The site was quickly pulled down and visitors were instead redirected to the company’s Japanese social media sites—but not before a few visitors got some screenshots and a few of the more comical errors hit Twitter. “Cheesy Chips” were labeled yasuppoi chippusu, which can also be translated as “low-quality chips.” “Cheesy Fries” became “A low-quality fleece,” which isn’t even a food. And on the company history page, the phrase “A legacy is born” retained only the computer technology meaning of the word “legacy” (old, obsolete, backdated), to render the phrase in Japanese as meaning “An obsolete program is born.” Finally, in the ingredient sources section of the site, Taco Bell announced that “We’ve got nothing to hide”—but unfortunately the Japanese translation reads more along the lines of “What did we bring here to hide?” That’s likely not quite the message the company was trying to convey.
Despite the lack of quality translation, Taco Bell’s Japanese return appeared to be a great success, with customers traveling for miles to try out the new restaurant. However, in many cases a website translation failure can be a major setback to a product’s launch in a new market, especially if the errors are culturally offensive or if there are a lot of them on the site. While even professional translators sometimes make mistakes, paying for a professional translation ensures that at least two and sometimes three native speakers approve the text before it appears on a live website—which protects a company from embarrassment and potential product launch failure.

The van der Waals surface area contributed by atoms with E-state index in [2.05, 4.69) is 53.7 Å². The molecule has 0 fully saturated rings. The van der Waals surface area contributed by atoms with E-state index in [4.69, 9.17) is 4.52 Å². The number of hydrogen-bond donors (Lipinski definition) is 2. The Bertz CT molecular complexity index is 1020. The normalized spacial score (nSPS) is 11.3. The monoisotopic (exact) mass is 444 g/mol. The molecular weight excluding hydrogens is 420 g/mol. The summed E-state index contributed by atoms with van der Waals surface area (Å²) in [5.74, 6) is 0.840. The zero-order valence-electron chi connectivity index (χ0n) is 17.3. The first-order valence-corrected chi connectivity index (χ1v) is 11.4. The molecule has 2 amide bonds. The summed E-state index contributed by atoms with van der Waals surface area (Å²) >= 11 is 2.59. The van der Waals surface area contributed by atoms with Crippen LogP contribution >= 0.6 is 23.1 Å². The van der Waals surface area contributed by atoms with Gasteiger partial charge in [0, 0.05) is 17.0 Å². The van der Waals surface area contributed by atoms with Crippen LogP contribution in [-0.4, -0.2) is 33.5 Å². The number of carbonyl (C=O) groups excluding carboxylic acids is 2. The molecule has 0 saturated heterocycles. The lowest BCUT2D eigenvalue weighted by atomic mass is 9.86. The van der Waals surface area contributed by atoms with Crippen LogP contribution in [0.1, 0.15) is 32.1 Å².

See the Rocket News report and more of the Taco Bell translation blunders online here.
When I graduated from college, I thought I was all set. I had a great freelance project manager position from a local LSP, I worked from home and set my own hours, and life couldn’t have been better. However, the company restructured less than a month later, and after several months of confusion my job was eliminated and I found myself holding a diploma with “nothing” to show for it. The stress and worry of what to do next was overwhelming, as it is for many college grads. Everything worked out in the end, and I learned some valuable lessons. I love the advice below from Liz Wessel, cofounder and CEO of WayUp:
- Don’t be afraid to apply for jobs that require one to three years of work. (I was, and I shouldn’t have been!) Wessel says that many businesses they talk with say that this type of job posting is really an entry-level job. Often businesses will accept internships and part-time experiences while still in college as acceptable prior experience.